Top 4 Internal Wholesaler Skills (Part 3)

This post is the third in the series.   


The best internals assume they may only get three questions with successful advisors (and they don’t wing it).

Questions that are self serving (“tell me about your business.”), or not relevant (“If I could show you my fund is better than yours…”) get a sigh, glaze and perhaps a token “I’ll take a look at it.”

When an advisor pauses and says “that’s a good question…” you’ve passed the litmus test.  Top advisors love smart questions, asked in a smart sequence – questions that help them think through ways to save time, solve a problem, make their life easier and/or make more money.

So if you only get three, what format will help you gather the most information in the shortest amount of time, keep the advisor engaged and motivate him to tell you what makes him tick?

Here’s the sequence and examples of question structure to help you stay in the game:


Question #1:  TWO FOR  ONE

If you are lazy about your profiling you are probably asking for single pieces of info  like:  What mutual funds do you use?  What percentage of your book is in mutual funds?  Are there categories you are not happy with?

TWO FOR ONE questions drive shorter more focused conversations – the kind that top advisors appreciate.  Some examples:

  • What role do (funds, alternatives, ETFs) play in your business and what decision making criteria / process do you use?
  • What fund allocations are you considering changing in the near term and why?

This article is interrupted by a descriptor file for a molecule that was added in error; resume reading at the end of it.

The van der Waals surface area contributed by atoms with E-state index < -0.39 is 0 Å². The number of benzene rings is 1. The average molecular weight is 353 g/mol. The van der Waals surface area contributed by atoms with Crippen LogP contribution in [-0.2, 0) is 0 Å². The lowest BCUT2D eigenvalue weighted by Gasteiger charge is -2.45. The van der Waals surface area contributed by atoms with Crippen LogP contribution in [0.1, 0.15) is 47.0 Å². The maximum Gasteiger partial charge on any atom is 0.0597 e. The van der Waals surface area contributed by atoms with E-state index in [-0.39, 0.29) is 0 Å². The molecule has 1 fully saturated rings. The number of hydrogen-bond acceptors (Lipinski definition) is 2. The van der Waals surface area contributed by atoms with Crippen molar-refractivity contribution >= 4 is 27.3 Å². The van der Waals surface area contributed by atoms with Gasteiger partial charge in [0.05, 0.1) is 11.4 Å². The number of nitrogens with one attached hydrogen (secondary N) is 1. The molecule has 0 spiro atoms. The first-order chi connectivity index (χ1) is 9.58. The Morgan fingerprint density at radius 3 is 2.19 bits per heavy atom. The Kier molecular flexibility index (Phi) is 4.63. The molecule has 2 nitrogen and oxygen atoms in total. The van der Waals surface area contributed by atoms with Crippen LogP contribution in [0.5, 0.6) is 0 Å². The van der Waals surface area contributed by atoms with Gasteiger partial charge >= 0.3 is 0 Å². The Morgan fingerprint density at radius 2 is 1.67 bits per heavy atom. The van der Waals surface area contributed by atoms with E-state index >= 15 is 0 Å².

• What has changed in your business since we last spoke and how does that impact what you have on your plate now?

If your question is off the mark the advisor will clarify and probably tell you even more. The important thing is that these are not self-serving or leading questions.  They help you determine if you can (or should) help the advisor, so it make sense to use this kind of question first.


If you ask an advisor “what’s important about choosing a particular investment,” you will most likely get  ‘performance’.  Please don’t jump (off the bridge) and try to convince him that your small performance advantage is what he needs.  At least with any substantial advisor.   You’ll get to the real deal much faster by eliminating the obvious as your second question in the sequence.

Some examples:

  • Aside from performance, what’s important to you when you make a change in your investments or models? 
  • Aside from great service and getting back to you quickly, what makes you choose to work with one internal over another?
  • Aside from helping you understand how these alternatives work, what else might be useful to you in determining if they make sense for your practice?

Question #3:  I HEARD YOU

This type of question makes your job way easier by getting an advisor to tell you more and give you his preferred language without having to think of another good question.

Here’s how it works:  When the advisor is responding to your first two questions, take notes and capture some of his important words.  When he finishes, resist the overwhelming urge to present.  Often there is more to the story.

Try restating:  So it sounds like you are looking for something in the alternative space that is easy for your clients to understand, with a decent track record and access to the portfolio managers?  

Then the hardest part –BE QUIET, don’t answer your own question and let him expand, clarify and ideally tell you more about the ‘why’.  Trust me, he will!

This type of question works best as the last in the sequence because it requires you to listen. Human beings really want to be listened to because it happens so rarely.  Suddenly the advisor begins to see that you are not just any internal wholesaler…

Give it a shot.  Would love to hear some of the questions that really work for you!

Stay tuned for Part 4 in the series “Stops”.